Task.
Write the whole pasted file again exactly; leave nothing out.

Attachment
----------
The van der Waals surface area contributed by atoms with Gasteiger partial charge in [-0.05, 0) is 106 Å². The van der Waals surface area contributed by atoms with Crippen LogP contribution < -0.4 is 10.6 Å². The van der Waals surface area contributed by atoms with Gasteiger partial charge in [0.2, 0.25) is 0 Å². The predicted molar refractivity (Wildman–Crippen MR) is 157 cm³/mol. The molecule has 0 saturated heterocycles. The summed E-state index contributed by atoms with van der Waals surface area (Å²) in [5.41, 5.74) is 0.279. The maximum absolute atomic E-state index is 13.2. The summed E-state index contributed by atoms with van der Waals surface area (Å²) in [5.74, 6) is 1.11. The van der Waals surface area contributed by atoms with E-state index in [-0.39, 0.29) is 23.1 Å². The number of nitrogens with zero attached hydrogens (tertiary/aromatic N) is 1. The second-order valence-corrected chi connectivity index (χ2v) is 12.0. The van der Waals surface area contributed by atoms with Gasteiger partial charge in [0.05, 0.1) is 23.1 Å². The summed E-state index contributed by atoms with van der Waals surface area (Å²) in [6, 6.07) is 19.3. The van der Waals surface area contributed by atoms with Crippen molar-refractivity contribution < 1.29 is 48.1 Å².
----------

The van der Waals surface area contributed by atoms with Gasteiger partial charge in [-0.05, 0) is 106 Å². The van der Waals surface area contributed by atoms with Crippen LogP contribution < -0.4 is 10.6 Å². The van der Waals surface area contributed by atoms with Gasteiger partial charge in [0.2, 0.25) is 0 Å². The predicted molar refractivity (Wildman–Crippen MR) is 157 cm³/mol. The molecule has 0 saturated heterocycles. The summed E-state index contributed by atoms with van der Waals surface area (Å²) in [5.41, 5.74) is 0.279. The maximum absolute atomic E-state index is 13.2. The summed E-state index contributed by atoms with van der Waals surface area (Å²) in [5.74, 6) is 1.11. The van der Waals surface area contributed by atoms with E-state index in [-0.39, 0.29) is 23.1 Å². The number of nitrogens with zero attached hydrogens (tertiary/aromatic N) is 1. The second-order valence-corrected chi connectivity index (χ2v) is 12.0. The van der Waals surface area contributed by atoms with Gasteiger partial charge in [0.05, 0.1) is 23.1 Å². The summed E-state index contributed by atoms with van der Waals surface area (Å²) in [6, 6.07) is 19.3. The van der Waals surface area contributed by atoms with Crippen molar-refractivity contribution < 1.29 is 48.1 Å².